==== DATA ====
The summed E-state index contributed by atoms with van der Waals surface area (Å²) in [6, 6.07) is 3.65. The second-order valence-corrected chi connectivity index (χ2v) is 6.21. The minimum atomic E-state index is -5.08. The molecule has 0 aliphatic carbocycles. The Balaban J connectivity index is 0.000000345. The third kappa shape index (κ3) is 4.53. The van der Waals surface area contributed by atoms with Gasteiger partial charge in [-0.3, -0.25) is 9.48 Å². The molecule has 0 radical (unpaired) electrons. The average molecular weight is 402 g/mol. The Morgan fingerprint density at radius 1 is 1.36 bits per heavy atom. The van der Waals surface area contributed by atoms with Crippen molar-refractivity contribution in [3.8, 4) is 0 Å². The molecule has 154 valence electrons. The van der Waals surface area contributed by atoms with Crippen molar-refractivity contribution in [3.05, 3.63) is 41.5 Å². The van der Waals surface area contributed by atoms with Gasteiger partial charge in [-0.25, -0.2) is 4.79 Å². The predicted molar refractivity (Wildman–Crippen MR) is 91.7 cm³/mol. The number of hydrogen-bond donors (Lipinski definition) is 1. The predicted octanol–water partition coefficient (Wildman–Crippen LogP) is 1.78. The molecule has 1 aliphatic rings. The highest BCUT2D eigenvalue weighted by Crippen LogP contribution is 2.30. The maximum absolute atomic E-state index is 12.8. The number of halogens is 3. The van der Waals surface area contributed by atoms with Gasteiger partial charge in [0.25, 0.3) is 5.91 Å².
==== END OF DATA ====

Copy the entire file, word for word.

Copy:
The summed E-state index contributed by atoms with van der Waals surface area (Å²) in [6, 6.07) is 3.65. The second-order valence-corrected chi connectivity index (χ2v) is 6.21. The minimum atomic E-state index is -5.08. The molecule has 0 aliphatic carbocycles. The Balaban J connectivity index is 0.000000345. The third kappa shape index (κ3) is 4.53. The van der Waals surface area contributed by atoms with Gasteiger partial charge in [-0.3, -0.25) is 9.48 Å². The molecule has 0 radical (unpaired) electrons. The average molecular weight is 402 g/mol. The Morgan fingerprint density at radius 1 is 1.36 bits per heavy atom. The van der Waals surface area contributed by atoms with Crippen molar-refractivity contribution in [3.8, 4) is 0 Å². The molecule has 154 valence electrons. The van der Waals surface area contributed by atoms with Crippen molar-refractivity contribution in [3.05, 3.63) is 41.5 Å². The van der Waals surface area contributed by atoms with Gasteiger partial charge in [-0.25, -0.2) is 4.79 Å². The predicted molar refractivity (Wildman–Crippen MR) is 91.7 cm³/mol. The number of hydrogen-bond donors (Lipinski definition) is 1. The predicted octanol–water partition coefficient (Wildman–Crippen LogP) is 1.78. The molecule has 1 aliphatic rings. The highest BCUT2D eigenvalue weighted by Crippen LogP contribution is 2.30. The maximum absolute atomic E-state index is 12.8. The number of halogens is 3. The van der Waals surface area contributed by atoms with Gasteiger partial charge in [0.25, 0.3) is 5.91 Å².